Pipeline construction could benefit economy
The Keystone XL pipeline, which has been hotly debated the past few months, was denied its permit last month by President Barack Obama on the grounds that he did not have enough time to adequately review whether the pipeline would be safe. This was after a compromise between Republican and Democratic members of Congress resulted in a deadline for a decision on the pipeline.
Republican members, led by Speaker of the House John Boehner, resurrected measures late last month to construct the pipeline. Boehner’s goal is to give the House Committee on Energy and Commerce the power to grant the pipeline’s permits instead of the president.
Construction on the pipeline should be approved because it would create a number of jobs, allow the U.S. to decrease its dependence on foreign oil, and be environmentally safe.
The U.S. Chamber of Commerce projects that 250,000 jobs would be created by the pipeline’s construction. According to a report by ABC News, Boehner said that the pipeline would add about 100,000 jobs to our economy.
More modest projections from TransCanada, the company trying to construct the pipeline, claim that around 20,000 jobs would be created directly through construction.
This doesn’t include the indirect economic stimulus that the construction would provide by acquiring supplies, or through the money that the workers would inject back into the economy.
Regardless of which projection is correct, a project this massive is an easy free-market solution to creating short- to medium-term jobs through the construction and long-term maintenance of the pipeline. The pipeline has the potential to jump-start some long-term economic growth. This would be a much needed shot in the arm for our stagnant economy.
Opponents of the pipeline claim on several blogs and environmental awareness websites, notably grist.org, that it doesn’t aid U.S. energy independence because much of the oil going to Gulf Coast refineries is set for export and not sold to U.S. markets. Though they would be correct, the reason that this oil is being exported is because proceeds on oil exports are tax free, according to tarsandsaction.org.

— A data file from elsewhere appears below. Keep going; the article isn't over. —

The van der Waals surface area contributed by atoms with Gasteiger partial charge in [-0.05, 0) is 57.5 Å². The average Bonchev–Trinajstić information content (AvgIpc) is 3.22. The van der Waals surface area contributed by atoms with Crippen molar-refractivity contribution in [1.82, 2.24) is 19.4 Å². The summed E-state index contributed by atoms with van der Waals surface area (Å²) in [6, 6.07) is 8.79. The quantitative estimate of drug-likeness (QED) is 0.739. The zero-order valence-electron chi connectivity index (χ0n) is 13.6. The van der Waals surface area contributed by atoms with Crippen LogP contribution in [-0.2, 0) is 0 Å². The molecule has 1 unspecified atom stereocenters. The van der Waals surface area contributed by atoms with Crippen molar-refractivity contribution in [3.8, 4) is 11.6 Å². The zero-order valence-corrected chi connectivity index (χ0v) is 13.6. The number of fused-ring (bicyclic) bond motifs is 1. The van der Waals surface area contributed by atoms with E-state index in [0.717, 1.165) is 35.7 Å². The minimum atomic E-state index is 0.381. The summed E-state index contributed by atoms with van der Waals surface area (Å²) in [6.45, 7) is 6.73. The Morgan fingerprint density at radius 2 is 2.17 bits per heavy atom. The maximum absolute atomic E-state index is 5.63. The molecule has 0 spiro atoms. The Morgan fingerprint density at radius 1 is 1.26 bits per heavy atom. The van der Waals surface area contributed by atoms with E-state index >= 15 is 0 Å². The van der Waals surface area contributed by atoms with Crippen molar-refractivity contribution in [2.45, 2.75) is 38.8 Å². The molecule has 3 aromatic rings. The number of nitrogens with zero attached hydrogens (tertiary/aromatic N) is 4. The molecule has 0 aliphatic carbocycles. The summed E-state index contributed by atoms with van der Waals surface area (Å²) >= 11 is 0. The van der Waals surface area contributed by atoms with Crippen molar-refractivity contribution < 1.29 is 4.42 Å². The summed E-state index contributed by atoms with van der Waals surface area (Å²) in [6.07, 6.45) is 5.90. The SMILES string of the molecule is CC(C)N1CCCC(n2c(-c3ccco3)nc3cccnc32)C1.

If the U.S. were to equalize tax rates and make the domestic market as competitive as the foreign market for oil, then the Keystone XL pipeline would be just half of a two-part solution to increasing energy independence.
If tax reform is enacted, then we will have a gateway toward a safe oil partnership with Canada, a nation with which we have a history of friendly trade relations. As of right now, however, even if the U.S. were to enact this tax reform, we still wouldn’t have developed the domestic oil resources needed to be independent. This is why development of the pipeline would help give the United States options in the future if we want to promote energy independence.
The biggest objection to the Keystone XL pipeline is its environmental impact. The pipeline’s route would go through the Ogallala Aquifer, which provides drinking water and agricultural support for many in the Midwest and hosts a large wildlife population.
However, the pipeline is “the most technologically advanced and safest pipeline in the world,” according Rep. Ed Whitfield (R–Ky.), a member of the House Committee on Energy and Commerce. TransCanada has designed it to have 57 improvements on U.S. standard safety requirements.
In addition, there are 200,000 miles of comparable pipeline in the U.S. that have managed to operate with little or no harm to the environment.
The pipeline would help the U.S. economy in many ways without a large environmental impact. Congress needs to approve its construction for the economic security of our country.